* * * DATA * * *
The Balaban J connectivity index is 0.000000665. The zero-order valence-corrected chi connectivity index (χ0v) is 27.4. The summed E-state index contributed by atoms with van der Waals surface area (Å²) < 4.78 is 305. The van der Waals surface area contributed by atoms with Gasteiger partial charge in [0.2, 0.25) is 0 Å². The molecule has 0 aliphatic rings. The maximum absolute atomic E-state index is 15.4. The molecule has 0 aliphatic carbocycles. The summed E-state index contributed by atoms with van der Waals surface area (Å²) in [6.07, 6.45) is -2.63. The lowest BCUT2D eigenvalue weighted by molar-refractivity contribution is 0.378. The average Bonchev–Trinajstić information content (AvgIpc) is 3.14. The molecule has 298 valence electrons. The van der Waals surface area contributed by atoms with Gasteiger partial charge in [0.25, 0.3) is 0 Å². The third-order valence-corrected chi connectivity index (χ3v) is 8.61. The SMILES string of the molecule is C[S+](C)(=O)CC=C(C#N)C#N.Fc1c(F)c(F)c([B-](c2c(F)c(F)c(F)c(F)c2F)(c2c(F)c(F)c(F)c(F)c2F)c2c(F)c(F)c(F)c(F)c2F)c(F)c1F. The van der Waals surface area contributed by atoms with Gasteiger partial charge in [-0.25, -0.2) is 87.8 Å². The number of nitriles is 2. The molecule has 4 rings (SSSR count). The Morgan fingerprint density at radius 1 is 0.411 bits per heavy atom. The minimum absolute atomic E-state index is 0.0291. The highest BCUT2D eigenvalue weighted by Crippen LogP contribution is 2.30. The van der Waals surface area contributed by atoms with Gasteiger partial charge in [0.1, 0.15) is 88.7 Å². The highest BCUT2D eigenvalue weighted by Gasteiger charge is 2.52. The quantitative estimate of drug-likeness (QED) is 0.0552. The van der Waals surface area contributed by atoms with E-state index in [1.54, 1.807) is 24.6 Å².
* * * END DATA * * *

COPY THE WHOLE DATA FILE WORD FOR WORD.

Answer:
The Balaban J connectivity index is 0.000000665. The zero-order valence-corrected chi connectivity index (χ0v) is 27.4. The summed E-state index contributed by atoms with van der Waals surface area (Å²) < 4.78 is 305. The van der Waals surface area contributed by atoms with Gasteiger partial charge in [0.2, 0.25) is 0 Å². The molecule has 0 aliphatic rings. The maximum absolute atomic E-state index is 15.4. The molecule has 0 aliphatic carbocycles. The summed E-state index contributed by atoms with van der Waals surface area (Å²) in [6.07, 6.45) is -2.63. The lowest BCUT2D eigenvalue weighted by molar-refractivity contribution is 0.378. The average Bonchev–Trinajstić information content (AvgIpc) is 3.14. The molecule has 298 valence electrons. The van der Waals surface area contributed by atoms with Gasteiger partial charge in [0.25, 0.3) is 0 Å². The third-order valence-corrected chi connectivity index (χ3v) is 8.61. The SMILES string of the molecule is C[S+](C)(=O)CC=C(C#N)C#N.Fc1c(F)c(F)c([B-](c2c(F)c(F)c(F)c(F)c2F)(c2c(F)c(F)c(F)c(F)c2F)c2c(F)c(F)c(F)c(F)c2F)c(F)c1F. The van der Waals surface area contributed by atoms with Gasteiger partial charge in [-0.25, -0.2) is 87.8 Å². The number of nitriles is 2. The molecule has 4 rings (SSSR count). The Morgan fingerprint density at radius 1 is 0.411 bits per heavy atom. The minimum absolute atomic E-state index is 0.0291. The highest BCUT2D eigenvalue weighted by Crippen LogP contribution is 2.30. The van der Waals surface area contributed by atoms with Gasteiger partial charge in [0.1, 0.15) is 88.7 Å². The highest BCUT2D eigenvalue weighted by Gasteiger charge is 2.52. The quantitative estimate of drug-likeness (QED) is 0.0552. The van der Waals surface area contributed by atoms with E-state index in [1.54, 1.807) is 24.6 Å².